Prenuptial agreements are more common than ever. Keeping a prenup legally binding, however, may be a bit trickier than you think. Steven Spielberg and Amy Irving wrote their prenup on the back of a cocktail napkin. It didn’t hold water in court.
You can lose your prenup’s intended protections if you don’t follow the terms – including how you manage your finances. I’ve seen several recent cases where protections have become nullified by poor stewardship.
The purpose of a prenuptial agreement is to protect premarital assets, and sometimes even assets accumulated during the marriage, from division in the event of divorce or death.
Top 4 Reasons For Creating A Prenup:
- Greater possibility of divorce due to soaring divorce rates
- Parenting and decision-making for children who exist prior to the marriage
- Significant pre-marital assets to protect separately
- Different beliefs about the accumulation and use of assets by spouses
Your primary prenup goal might be to avoid division of protected assets with your ex-spouse. A prenup can preserve assets for the spouse’s children from a previous relationship, or return inherited family assets back to the family, if a spouse dies.
If you’ve completed your education, or own a business, you may feel that the fruits of your labor should be retained in the event of divorce — or go to your heirs if you die.
A prenup is a living document that shouldn’t be shelved or forgotten about until a time of divorce or death.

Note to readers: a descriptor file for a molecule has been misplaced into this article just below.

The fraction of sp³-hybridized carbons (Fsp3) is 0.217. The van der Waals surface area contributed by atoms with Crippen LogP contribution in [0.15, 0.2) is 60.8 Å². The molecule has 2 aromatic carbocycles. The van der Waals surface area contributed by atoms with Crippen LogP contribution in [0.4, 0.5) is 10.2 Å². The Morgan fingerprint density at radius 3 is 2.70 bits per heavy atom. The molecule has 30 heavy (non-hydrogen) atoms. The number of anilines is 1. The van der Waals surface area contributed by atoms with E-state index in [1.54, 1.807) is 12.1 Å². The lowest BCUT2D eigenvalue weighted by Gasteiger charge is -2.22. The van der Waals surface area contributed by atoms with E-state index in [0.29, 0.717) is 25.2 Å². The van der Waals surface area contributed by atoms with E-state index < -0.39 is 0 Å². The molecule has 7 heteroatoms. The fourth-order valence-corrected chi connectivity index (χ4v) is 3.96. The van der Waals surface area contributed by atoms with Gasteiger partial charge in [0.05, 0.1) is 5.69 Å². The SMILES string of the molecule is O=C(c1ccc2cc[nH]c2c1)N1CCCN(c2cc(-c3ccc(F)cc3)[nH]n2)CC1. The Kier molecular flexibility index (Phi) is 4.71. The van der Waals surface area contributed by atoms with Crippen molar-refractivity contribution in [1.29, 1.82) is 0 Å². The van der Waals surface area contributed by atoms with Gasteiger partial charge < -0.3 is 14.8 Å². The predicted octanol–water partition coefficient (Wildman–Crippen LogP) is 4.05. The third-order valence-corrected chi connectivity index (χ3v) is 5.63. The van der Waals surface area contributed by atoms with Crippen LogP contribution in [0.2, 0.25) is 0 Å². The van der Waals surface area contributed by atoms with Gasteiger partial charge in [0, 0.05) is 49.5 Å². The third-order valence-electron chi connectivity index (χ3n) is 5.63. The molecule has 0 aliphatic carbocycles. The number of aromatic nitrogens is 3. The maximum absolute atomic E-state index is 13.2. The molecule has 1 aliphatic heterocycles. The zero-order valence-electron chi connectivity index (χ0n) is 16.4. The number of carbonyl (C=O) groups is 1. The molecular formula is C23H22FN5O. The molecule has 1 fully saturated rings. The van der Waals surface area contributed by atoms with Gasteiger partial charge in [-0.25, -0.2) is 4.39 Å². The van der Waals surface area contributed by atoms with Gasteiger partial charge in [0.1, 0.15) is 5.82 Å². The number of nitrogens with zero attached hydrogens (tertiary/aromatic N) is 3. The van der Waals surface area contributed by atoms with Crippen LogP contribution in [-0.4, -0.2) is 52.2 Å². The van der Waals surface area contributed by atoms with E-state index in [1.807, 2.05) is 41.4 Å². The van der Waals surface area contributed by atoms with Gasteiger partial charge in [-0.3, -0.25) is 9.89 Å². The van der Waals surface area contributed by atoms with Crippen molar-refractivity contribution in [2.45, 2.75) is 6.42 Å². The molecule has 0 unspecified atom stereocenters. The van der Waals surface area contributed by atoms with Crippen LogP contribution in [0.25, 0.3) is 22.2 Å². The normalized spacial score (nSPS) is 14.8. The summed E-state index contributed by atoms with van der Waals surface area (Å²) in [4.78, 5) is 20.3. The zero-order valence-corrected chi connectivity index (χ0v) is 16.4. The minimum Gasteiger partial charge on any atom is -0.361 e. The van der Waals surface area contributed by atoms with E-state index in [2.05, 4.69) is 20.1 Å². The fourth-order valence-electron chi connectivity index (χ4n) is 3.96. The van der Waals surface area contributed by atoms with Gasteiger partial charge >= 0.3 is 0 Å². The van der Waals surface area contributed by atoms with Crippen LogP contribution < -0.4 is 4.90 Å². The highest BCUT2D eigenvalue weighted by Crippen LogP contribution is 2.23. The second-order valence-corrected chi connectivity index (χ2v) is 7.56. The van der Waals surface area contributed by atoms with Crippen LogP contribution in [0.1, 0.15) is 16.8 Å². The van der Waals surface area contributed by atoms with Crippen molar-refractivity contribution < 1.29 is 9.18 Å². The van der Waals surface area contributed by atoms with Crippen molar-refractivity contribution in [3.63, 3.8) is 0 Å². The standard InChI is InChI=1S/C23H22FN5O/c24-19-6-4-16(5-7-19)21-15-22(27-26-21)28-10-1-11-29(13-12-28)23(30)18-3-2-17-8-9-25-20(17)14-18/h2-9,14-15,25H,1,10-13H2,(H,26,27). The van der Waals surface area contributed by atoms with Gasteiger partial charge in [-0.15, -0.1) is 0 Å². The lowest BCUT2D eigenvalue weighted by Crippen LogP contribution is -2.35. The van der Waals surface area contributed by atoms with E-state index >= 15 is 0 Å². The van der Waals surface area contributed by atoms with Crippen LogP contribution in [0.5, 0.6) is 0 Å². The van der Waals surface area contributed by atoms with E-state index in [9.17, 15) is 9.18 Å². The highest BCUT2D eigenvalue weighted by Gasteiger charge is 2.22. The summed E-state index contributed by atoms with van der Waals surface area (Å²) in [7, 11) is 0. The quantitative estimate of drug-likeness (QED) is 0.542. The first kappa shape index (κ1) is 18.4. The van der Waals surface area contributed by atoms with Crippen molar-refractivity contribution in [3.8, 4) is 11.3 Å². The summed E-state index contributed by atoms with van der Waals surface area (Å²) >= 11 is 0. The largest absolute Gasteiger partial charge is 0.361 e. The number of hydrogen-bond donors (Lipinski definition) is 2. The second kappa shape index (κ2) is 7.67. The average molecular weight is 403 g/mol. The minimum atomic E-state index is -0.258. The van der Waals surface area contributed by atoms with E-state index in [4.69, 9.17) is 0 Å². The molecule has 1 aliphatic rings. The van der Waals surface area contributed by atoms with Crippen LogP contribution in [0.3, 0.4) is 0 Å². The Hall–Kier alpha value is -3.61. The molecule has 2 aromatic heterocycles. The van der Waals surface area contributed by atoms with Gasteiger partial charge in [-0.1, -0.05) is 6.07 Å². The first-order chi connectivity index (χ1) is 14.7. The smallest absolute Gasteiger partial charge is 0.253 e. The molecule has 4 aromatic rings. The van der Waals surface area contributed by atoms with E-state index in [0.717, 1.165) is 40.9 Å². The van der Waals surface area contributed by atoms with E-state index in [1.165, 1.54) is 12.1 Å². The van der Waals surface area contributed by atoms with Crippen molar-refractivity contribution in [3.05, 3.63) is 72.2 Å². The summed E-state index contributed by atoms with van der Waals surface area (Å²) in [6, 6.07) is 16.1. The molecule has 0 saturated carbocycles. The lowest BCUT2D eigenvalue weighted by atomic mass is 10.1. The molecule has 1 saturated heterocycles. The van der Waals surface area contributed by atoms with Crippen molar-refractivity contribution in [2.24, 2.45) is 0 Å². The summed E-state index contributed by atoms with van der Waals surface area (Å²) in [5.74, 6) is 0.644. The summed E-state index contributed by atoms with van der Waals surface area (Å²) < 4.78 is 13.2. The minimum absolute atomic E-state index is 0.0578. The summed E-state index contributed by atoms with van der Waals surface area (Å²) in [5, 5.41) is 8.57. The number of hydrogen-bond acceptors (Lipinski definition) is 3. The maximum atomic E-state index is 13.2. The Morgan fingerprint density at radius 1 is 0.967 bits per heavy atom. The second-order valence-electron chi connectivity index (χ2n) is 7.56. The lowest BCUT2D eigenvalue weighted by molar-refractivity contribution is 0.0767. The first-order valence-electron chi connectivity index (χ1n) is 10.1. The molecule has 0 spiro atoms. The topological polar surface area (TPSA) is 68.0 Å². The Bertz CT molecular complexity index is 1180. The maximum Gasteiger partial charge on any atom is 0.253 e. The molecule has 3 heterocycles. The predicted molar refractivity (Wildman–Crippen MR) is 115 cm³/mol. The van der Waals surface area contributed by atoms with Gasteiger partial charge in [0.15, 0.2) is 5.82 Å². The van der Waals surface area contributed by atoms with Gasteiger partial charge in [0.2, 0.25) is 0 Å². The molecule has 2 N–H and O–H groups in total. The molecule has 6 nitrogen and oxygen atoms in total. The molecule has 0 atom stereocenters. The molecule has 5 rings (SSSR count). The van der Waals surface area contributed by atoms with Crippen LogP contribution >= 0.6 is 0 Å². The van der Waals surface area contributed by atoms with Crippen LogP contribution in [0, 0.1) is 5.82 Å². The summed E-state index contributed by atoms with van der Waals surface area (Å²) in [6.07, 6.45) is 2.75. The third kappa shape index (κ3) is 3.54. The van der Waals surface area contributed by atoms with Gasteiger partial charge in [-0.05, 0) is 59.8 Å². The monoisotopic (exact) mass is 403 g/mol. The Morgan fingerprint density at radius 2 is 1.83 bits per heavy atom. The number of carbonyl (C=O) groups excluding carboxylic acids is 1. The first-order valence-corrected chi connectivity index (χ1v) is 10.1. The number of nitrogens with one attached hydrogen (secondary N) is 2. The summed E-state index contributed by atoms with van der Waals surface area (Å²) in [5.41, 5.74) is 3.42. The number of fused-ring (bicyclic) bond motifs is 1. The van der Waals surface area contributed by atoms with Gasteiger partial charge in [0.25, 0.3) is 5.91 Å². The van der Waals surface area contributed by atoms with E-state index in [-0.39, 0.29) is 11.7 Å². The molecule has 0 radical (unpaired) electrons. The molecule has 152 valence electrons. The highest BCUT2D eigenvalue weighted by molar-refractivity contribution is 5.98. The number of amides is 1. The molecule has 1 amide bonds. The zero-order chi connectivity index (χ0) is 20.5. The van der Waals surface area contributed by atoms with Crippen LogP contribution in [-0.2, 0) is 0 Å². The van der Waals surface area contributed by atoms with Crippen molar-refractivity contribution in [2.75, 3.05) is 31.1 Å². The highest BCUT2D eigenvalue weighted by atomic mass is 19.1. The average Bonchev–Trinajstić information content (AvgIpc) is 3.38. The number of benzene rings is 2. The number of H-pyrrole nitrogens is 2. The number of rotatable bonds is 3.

“Always consider your prenup
whenever you make financial transactions during your marriage.”
The terms of your prenuptial agreement must be legally implemented if you are creating an estate plan, investing, making purchases or selling assets during your marriage. Basically, whenever there is a significant transaction, make sure that the prenup is followed and updated accordingly.
Who Owns The Garage?
In a recent case, a husband built a garage on his wife’s property, but failed to put documents in place to protect his interests in the property. He lost the value of the garage in the divorce. The unquestionable intent of the couple’s prenup was to protect the husband’s separate investment in the wife’s property.
The court, however, was unable to enforce that protection because he failed to properly protect his interests in the garage. He perfected his interest in her property, but failed to address it in the subsequent deed to the wife’s children.
To fulfill the goals of your prenuptial agreement, pay careful attention to the terms when you make transactions throughout your marriage. Here are eight of the most important to follow:
Have estate planning documents set-up to implement the prenup terms
Sign proper beneficiary designation forms in advance
Hold title to non-marital assets in one spouse’s name alone, not jointly
Don’t flow non-marital assets through a joint accounts
Document real estate transactions carefully
Retain proof of payments and transactions made, as required by the prenup
Keep the signed original prenup in a safe place
Legally document any transactions where a spouse agrees to waive rights related to assets that he/she previously wanted to protect through the prenup
If you have a prenup, periodically review it, along with any transactions, with your attorney to ensure that the terms of the prenup haven’t been violated. Your attorney can tell you if all of your prenup goals are preserved and protected. You may even want to contact your attorney for guidance before conducting financial or real estate transactions.
Strauss Troy’s Family Law attorneys frequently work with clients to help them prepare prenuptial agreements. We also handle transactions for parties who already have prenups. Our Domestic Relations | Family Law practice includes collaborative law; mediation; negotiation; complex divorce litigation; dissolution, child custody and support matters (both pre and post decree). Several of our domestic relations attorneys are trained mediators of domestic and family issues.